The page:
A welcome “check” before tonight’s debate

Lyle Denniston picks up Tom Donnelly’s post-debate piece in his “Constitution Check” post this morning.

From Constitution Daily at the National Constitution Center:

America’s founding documents—the Constitution and the Declaration of Independence—are not the political property of one party or another, one candidate or the other. As part of the nation’s cultural inheritance, they belong to and inspire all of the people and, of course, should be an ongoing inspiration to the government’s leaders, too. …

But, in the political branches, and in political campaigns, the founding documents often are used for rhetorical purposes.  Too often, in those venues, the Founders’ words are summoned up in bromides and platitudes, putting them alongside motherhood, apple pie and Old Glory—the flag.

Whether or not Mr. Donnelly is right about what happened at the first presidential debate on October 3, he almost certainly is right in general: America’s voters and citizens need to know how political candidates relate their policy aspirations to what the Constitution expects of those who take an oath to protect and defend it, and what it allows them to do if they take office.

Denniston’s point that no party can claim ownership of our founding documents is undisputed, and gets no debate from these quarters. (It’s worth noting, of course, that one party consistently comes close to doing otherwise: see the 2012 Republican Party Platform, the second chapter of which begins, “We are the Party of the Constitution…”)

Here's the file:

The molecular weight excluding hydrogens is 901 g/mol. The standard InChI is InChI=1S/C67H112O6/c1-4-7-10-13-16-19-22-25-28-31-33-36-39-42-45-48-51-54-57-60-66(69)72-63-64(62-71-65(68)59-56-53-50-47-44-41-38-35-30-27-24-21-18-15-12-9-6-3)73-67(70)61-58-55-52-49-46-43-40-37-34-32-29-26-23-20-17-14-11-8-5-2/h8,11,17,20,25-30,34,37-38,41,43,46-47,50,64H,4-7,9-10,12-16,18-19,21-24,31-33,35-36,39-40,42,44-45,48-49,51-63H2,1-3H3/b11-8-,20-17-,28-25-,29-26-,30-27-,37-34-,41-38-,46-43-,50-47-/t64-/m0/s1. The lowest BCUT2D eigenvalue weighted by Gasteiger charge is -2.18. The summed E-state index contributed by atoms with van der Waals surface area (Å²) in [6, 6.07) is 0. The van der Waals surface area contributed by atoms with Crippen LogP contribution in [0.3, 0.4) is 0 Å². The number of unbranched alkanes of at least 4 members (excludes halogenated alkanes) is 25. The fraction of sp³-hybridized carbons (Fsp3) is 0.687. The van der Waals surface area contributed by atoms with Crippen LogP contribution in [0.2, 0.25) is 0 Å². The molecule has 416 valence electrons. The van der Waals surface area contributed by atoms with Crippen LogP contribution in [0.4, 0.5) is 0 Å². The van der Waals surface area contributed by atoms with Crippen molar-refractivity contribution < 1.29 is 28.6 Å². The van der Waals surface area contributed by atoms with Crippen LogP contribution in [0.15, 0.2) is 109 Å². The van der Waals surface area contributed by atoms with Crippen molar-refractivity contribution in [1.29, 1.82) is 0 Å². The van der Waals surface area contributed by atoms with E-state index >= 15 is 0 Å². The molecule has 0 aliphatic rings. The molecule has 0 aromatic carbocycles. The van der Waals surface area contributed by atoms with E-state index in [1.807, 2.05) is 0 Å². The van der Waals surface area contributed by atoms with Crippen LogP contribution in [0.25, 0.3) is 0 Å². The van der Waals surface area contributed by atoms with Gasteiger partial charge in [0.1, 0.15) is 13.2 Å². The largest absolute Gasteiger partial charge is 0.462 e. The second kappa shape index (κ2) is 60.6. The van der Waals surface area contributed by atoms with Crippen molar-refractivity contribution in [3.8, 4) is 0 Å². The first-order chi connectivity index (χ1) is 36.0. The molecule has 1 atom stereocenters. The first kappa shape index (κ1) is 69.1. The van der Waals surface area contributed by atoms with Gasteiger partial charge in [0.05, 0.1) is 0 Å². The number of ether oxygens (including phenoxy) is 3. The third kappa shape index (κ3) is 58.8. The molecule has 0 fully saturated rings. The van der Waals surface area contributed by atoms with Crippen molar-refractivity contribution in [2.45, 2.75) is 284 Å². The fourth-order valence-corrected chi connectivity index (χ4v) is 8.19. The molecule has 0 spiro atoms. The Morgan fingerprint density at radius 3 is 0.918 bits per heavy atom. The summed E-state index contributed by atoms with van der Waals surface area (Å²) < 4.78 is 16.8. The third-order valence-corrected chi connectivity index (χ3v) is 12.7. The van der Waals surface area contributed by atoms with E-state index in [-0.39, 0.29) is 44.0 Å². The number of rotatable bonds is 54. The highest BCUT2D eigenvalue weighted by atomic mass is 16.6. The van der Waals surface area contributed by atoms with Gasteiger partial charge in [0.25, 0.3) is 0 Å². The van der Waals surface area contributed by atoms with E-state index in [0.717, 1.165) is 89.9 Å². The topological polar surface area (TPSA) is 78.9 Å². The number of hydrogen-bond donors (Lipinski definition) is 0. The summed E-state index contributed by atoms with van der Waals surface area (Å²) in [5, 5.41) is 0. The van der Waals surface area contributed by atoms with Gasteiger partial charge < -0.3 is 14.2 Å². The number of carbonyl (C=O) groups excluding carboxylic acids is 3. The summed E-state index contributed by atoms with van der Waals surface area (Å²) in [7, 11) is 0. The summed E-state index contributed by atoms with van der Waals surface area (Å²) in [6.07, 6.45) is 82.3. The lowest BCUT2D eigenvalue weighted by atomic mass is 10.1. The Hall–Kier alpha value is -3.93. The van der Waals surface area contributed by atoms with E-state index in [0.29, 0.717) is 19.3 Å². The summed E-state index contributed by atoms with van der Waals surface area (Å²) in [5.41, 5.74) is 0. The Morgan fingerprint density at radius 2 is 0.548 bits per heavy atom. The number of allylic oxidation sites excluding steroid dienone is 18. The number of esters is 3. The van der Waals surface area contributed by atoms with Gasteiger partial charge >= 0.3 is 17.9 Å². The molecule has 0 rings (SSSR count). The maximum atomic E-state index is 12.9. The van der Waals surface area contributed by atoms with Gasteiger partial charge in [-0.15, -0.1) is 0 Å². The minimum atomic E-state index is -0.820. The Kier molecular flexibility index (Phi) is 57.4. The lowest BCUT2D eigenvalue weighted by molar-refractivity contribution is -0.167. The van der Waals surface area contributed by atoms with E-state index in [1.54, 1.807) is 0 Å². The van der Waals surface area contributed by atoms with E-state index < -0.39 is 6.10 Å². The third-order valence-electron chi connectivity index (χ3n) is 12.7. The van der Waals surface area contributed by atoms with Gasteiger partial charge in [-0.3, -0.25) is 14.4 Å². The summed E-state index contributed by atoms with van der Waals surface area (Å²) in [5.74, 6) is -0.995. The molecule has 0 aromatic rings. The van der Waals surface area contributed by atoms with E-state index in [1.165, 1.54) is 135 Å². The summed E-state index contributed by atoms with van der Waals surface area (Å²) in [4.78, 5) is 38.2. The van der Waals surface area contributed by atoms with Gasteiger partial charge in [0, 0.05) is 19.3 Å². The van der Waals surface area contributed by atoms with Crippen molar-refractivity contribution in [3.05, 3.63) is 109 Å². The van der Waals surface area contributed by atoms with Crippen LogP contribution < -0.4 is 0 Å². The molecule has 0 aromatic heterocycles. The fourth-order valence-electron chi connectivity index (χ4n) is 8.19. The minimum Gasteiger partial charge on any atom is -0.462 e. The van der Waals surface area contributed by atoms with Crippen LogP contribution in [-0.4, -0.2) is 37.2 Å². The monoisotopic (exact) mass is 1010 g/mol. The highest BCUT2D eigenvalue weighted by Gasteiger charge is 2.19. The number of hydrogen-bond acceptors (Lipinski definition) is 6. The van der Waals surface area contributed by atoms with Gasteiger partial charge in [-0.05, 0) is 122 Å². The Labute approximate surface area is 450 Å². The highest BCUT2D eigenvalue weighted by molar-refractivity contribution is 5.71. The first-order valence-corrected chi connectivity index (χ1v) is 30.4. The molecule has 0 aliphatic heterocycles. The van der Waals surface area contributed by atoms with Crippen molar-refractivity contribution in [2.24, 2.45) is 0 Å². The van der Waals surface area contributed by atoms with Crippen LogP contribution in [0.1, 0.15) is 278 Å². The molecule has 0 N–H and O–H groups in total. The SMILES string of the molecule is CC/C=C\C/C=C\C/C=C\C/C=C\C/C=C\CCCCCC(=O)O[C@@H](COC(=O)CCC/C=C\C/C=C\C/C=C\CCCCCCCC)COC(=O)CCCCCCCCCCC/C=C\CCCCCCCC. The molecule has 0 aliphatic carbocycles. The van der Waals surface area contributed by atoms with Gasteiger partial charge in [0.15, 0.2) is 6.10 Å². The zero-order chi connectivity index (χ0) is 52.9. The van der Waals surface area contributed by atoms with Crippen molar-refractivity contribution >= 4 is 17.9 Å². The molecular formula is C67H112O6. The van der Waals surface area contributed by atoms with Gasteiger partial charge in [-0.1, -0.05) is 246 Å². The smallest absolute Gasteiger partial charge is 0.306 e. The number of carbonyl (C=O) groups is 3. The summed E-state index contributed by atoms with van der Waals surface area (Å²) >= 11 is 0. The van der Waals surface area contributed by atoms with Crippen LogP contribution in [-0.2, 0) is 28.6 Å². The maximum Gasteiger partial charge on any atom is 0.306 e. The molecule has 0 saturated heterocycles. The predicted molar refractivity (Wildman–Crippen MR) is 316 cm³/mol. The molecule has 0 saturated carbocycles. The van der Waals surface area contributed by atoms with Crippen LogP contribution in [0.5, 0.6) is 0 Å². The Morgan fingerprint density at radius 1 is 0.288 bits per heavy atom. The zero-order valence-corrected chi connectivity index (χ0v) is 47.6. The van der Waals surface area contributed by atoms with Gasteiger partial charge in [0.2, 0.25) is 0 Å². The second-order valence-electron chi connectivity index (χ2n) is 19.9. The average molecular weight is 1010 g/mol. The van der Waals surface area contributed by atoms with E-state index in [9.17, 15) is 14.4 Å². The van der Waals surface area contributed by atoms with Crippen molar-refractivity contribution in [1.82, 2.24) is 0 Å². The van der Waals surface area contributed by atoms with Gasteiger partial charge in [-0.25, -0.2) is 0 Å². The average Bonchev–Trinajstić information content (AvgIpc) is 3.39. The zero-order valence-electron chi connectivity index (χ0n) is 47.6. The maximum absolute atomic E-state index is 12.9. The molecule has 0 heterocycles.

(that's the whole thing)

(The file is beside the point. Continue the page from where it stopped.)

That doesn’t mean that all constitutional arguments are created equal in the political arena, any more than they are in the judicial.

To use the recent example of Fisher v. University of Texas, the Constitution’s text and history simply do not serve both sides equally on the 14th Amendment and the subject of race-conscious policies. The popular conservative conceit that the Framers of the 14th Amendment demanded that all government programs be rigidly colorblind does not square with the fact that those Framers themselves created the Freedman’s Bureau, special veterans benefits protections, dedicated schools and other resources exclusively for African Americans. (David Gans’ op-ed in the Austin American-Statesman drives the point home once again this week.)

Denniston’s frustration about the use of our founding documents for style-points rather than substance in debates is well said, and shared. American voters deserve better answers from the candidates. Here’s hoping they get them at tonight’s debate.